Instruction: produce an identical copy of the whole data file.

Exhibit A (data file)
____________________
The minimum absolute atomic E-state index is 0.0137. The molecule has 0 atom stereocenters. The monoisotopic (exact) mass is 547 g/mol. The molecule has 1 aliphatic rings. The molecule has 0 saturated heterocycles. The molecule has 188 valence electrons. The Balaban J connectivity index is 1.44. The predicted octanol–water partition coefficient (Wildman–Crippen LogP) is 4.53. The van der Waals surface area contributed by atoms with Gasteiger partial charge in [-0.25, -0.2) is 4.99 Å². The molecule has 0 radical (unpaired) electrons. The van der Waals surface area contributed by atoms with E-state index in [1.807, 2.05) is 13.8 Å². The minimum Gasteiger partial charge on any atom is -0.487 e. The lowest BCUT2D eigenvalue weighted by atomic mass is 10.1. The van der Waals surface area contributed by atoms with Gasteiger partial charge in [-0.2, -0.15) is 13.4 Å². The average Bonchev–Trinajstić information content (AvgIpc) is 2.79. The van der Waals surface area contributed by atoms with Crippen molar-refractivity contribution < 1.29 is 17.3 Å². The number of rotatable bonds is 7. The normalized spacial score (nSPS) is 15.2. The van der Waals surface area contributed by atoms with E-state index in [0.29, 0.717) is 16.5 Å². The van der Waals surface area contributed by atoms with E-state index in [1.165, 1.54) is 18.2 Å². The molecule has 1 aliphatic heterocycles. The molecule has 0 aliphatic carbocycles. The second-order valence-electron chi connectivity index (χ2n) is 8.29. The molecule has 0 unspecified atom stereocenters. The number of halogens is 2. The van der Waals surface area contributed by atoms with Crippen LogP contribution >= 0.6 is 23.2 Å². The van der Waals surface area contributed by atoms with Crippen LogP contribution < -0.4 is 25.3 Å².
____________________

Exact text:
The minimum absolute atomic E-state index is 0.0137. The molecule has 0 atom stereocenters. The monoisotopic (exact) mass is 547 g/mol. The molecule has 1 aliphatic rings. The molecule has 0 saturated heterocycles. The molecule has 188 valence electrons. The Balaban J connectivity index is 1.44. The predicted octanol–water partition coefficient (Wildman–Crippen LogP) is 4.53. The van der Waals surface area contributed by atoms with Gasteiger partial charge in [-0.25, -0.2) is 4.99 Å². The molecule has 0 radical (unpaired) electrons. The van der Waals surface area contributed by atoms with E-state index in [1.807, 2.05) is 13.8 Å². The minimum Gasteiger partial charge on any atom is -0.487 e. The lowest BCUT2D eigenvalue weighted by atomic mass is 10.1. The van der Waals surface area contributed by atoms with Gasteiger partial charge in [-0.2, -0.15) is 13.4 Å². The average Bonchev–Trinajstić information content (AvgIpc) is 2.79. The van der Waals surface area contributed by atoms with Crippen molar-refractivity contribution < 1.29 is 17.3 Å². The number of rotatable bonds is 7. The normalized spacial score (nSPS) is 15.2. The van der Waals surface area contributed by atoms with E-state index in [0.29, 0.717) is 16.5 Å². The van der Waals surface area contributed by atoms with E-state index in [1.165, 1.54) is 18.2 Å². The molecule has 1 aliphatic heterocycles. The molecule has 0 aliphatic carbocycles. The second-order valence-electron chi connectivity index (χ2n) is 8.29. The molecule has 0 unspecified atom stereocenters. The number of halogens is 2. The van der Waals surface area contributed by atoms with Crippen LogP contribution >= 0.6 is 23.2 Å². The van der Waals surface area contributed by atoms with Crippen LogP contribution < -0.4 is 25.3 Å².